However, conductive loops enclosing a relatively large area can also be formed by some bipolar pacemakers. Many bipolar pacemakers include an integrated circuit protection diode D1. Diode D1 allows current to flow from the pacemaker housing 44 into the pulse generator circuitry to the reference potential (ground) of capacitor Cp. This is useful to prevent the pacemaker ground from deviating from the pacemaker housing potential. However, this diode D1 can facilitate the formation of conductive loops within the pacemaker. For example, when switch Sp is closed, loop 48 is formed passing through capacitor Cp, switch Sp, capacitor Cr, conductor 40, tip electrode 34, tissue path 50, back to housing 44 and through diode D1. When switch Sr is closed, loop 49 is formed passing through switch Sr, capacitor Cr, conductor 40, tip electrode 34, tissue path 50, back to housing 44 and through diode D1. Loops 48 and 49 can be formed regardless of the position of switch Sm.

Furthermore, when switch Sm is in bipolar mode, another conductive loop 52 can be formed regardless of the positions of switches Sr and Sp. Conductive loop 52 can be formed passing through second conductor 42, electrode 36, tissue path 50 to housing 44, through diode D1, and back to second conductor 42 through switch Sm. Loops 48, 49, and 52 each enclose an area sufficiently large to make the generation of LFIC during MRI a concern.

LFIC can have harmful effects on the patient. If the induced current is large enough, the current can cause activation of the heart muscle. The induced current can also cause distortion of a pacing pulse sent from the pacemaker through the leads to the heart. For example, FIG. 3 shows an example of an idealized pacing pulse. At a first time T1, a pacing switch is closed causing a current pulse to be delivered through the leads for a period of time, until at time t2 the pacing switch is opened and the current pulse diminishes. Also at time T2, a charging switch is closed to allow charging of a capacitor until time T3 when the charging switch is opened. FIG. 4 shows an example of how an idealized pacing pulse can be affected by the presence of LFIC. The current that is induced into the loop will add to or subtract from the voltage of the pacing pulse, resulting in a distorted pulse, such as that seen in FIG. 4. The LFIC may result in unreliable sensing of electrical activity in the heart, including both of the possibilities that a heart beat will not be captured and that the interference will cause a heartbeat to be captured when in fact one did not exist. In some cases, the induced distortion may cause the electrical pulse to be insufficient to capture the patient's heart. In some cases, the LFIC may be large enough in magnitude to capture the patient's heart at times other than during the pacing pulse. For example, by forward biasing diode D1, capture outside of the pace and active recharge window can be facilitated. In any case, the LFIC can interfere with the proper operation of the pacing device, possibly causing injury to the patient.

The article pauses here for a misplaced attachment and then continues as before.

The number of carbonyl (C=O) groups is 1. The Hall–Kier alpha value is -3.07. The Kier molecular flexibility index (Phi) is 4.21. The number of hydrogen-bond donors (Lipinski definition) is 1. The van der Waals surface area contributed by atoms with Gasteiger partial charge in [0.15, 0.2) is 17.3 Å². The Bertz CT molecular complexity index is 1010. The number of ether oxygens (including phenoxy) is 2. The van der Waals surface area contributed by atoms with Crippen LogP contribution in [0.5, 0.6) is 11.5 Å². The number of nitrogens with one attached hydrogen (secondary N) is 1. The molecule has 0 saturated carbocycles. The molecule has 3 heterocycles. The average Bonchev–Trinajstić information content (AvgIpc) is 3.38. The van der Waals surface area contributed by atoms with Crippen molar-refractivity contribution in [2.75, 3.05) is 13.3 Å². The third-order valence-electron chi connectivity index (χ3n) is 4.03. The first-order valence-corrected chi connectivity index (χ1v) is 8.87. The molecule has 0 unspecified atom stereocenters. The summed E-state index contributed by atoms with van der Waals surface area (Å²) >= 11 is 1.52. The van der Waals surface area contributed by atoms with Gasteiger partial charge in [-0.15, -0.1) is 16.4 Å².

An embodiment of an implantable medical device configured to minimize LFIC is shown in FIG. 5. In the embodiment of FIG. 5, the implantable medical device is a CRM device. Specifically, the CRM device of FIG. 5 is a bipolar pacemaker 160 that also is capable of operating in a unipolar mode. Bipolar pacemaker 160 includes a tip and ring electrode 132, having a tip electrode 134 and ring electrode 136, a first conductor 140, and a second conductor 142. Pacemaker 160 includes pulse generator 138, which includes pacing switch Sp, pacing capacitor Cp, recharging switch Sr, and recharging capacitor Cr. Pulse generator 138 may also include other components, including sensing circuitry, control circuitry, and charging circuitry. A housing 144 is provided that contains pulse generator 138 and can be constructed from a conductive material. In the embodiment of FIG. 5, pulse generator 138 also includes switch Sm for switching between bipolar pacing mode and unipolar pacing mode. Typically a medical provider such as a physician selects either bipolar mode or unipolar mode to optimize the performance of the pacemaker for an individual patient. Pacemaker 160 also includes an integrated circuit protection diode D1 that allows current to flow through an electrically conductive path from the pacemaker housing 144 into the pulse generator circuitry to the reference potential (ground) of capacitor Cp.

Pacemaker 160 further includes switch Si for controlling LFIC during MRI. Switch Si can be in series with diode D1. Although switch Si is shown in FIG. 5 as being positioned between housing 144 and diode D1, switch Si can also be positioned between diode D1 and pulse generator 138. Many embodiments of switch Si are usable. In one embodiment, switch Si is a transistor-type switch. In another embodiment, switch Si is a relay-type switch. In some embodiments, switch Si is configured to be opened when a patient is undergoing an MRI procedure and to be closed when a patient is not undergoing an MRI procedure. When switch Si is closed, there is an electrically conductive path from housing 144 to pulse generator 138. However, when switch Si is open and switch Sm is in bipolar mode, there is no electrically conductive path from housing 144 to pulse generator 138. Thus, when switch Si is open and switch Sm is in bipolar mode, there are no conductive loops enclosing a large area, and therefore the formation of LFIC is minimized or reduced.